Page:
Among the major Dutch writers of recent years, Herman Koch is also known to international audiences through highly successful novels such as The Dinner, Summer House with Swimming Pool, Odessa Star and Dear Mr. M., in which he exposed the hypocrisy and anger smoldering under the ashes of a society long considered among the most open and welcoming of Europe. But today the racist right is set to become the main protagonist in Wednesday’s general election.
In your latest novel, Dear Mr. M., two characters reflect on the fact that Dutch society is becoming increasingly attracted to the ideas of the extreme right. Will the elections go well?
In fact, the Dutch have always been proud of their tolerant viewpoint, and these people are today still in the majority. The problem is that this same tolerance in moments of difficulty or disorientation when things go wrong can end up appearing as a kind of luxury. So, yes, I believe that the extreme right will come out ahead in many parts of the country, although, in the absence of political allies, will fortunately not be able to come to power.
The dialogue of the book also captures the idea of the limits of tolerance, which seems to have been based on a long sense of superiority over other cultures. Is that correct?
In some ways, yes. For too long we congratulated ourselves on our tolerance, but only because it made us feel better: In reality things have always been more complex. The majority of Europeans and Westerners have always felt superior to immigrants. We have always been more intolerant than we like to admit. It’s just that previously [the intolerance] wasn’t there on the political market for those wishing to take advantage of it.
In novels such as The Dinner and Odessa Star, you criticized the bourgeois hypocrisy through the transgressions of your characters. How do you assess the fact that radical criticism of political correctness, behind which lurks the new racism, often finds support among those seeking out irreverent acts to violate taboos?
I fear that political correctness has run its course. Many now say they are fed up with the fact that the public debate is monopolized by a few, and they claim they’re doing their part in the struggle for power. From this point of view, the assertion of someone like Donald Trump has done us a favor in some ways: It clarified the mentality of part of the population, which took off its mask to show what they really think and that they identify themselves with positions like his. And this is both in America and in the Netherlands or elsewhere in Europe.
The leader of the Dutch extreme right, Geert Wilders, is a provocative character. He’s more the star of the show, not surprisingly a big hit on Twitter, than a politician. What made him so popular?
First of all, understand that the success of Wilders should not be underestimated, in the sense that he is a very clever and ironic person who is easily put down in public debates. But, above all, his strength lies in putting together different elements that make it difficult to label him ideologically, at least at first glance. In social terms, for example, his defense of the welfare program appears even further to the left than the the Dutch Socialist Party, which was formed by Maoists. And he is one of the politicians who most strenuously defended the rights of homosexuals. On the other hand, on Islam and immigrants his positions are similar to those of Donald Trump.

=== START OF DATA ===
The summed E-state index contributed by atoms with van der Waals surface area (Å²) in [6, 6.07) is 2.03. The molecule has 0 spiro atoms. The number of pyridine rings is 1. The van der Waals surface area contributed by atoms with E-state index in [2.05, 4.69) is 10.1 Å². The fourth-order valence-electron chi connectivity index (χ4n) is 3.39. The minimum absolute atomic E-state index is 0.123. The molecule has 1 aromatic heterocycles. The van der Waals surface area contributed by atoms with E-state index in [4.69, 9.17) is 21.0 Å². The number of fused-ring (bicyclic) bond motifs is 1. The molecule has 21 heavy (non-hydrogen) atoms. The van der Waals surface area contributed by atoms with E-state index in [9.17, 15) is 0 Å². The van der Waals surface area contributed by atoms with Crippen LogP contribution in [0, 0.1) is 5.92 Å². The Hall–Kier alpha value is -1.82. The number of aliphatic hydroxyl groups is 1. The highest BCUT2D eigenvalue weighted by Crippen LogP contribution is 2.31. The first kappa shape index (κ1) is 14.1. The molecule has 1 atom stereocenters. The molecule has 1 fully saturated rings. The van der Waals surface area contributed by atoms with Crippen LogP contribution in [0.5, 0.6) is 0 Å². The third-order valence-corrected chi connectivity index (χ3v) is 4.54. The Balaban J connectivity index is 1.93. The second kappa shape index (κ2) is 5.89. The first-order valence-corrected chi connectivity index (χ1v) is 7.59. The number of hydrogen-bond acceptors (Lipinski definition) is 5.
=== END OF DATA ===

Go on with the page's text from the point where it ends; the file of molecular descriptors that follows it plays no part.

In The Dinner, you put forward a very precise criticism of Dutch politics. Are the traditional parties, the center-right and the center-left, most responsible for the rise of the far right?
No doubt. They saw the danger and did nothing, repeating that their voters were the majority and that they were “reasonable people.” Meanwhile, the population was becoming increasingly angry. When [Wilders] saw that this sentiment was not understood and that they did nothing to offer answers, he found new leaders to offer the appropriate consensus. Many people feel they were not taken seriously by the old politicians, and so they turn to people like Wilders.
You come from a socialist family and grew up in an open country. When viewed from outside, the Netherlands today looks very different from that of a more progressive time. Is there anything that the rest of Europe hasn’t understood about the transformations in your country?
I would like to reassure everyone: We are still an open and progressive society, just that there is a growing part of the Dutch electorate that’s beginning to think differently. The point is that thanks to our open and tolerant culture, we must try to also respect them, listen to their malaise and not be deaf to them. And above all, if we want to avoid a real precipitation, we must stop acting as if they did not exist.
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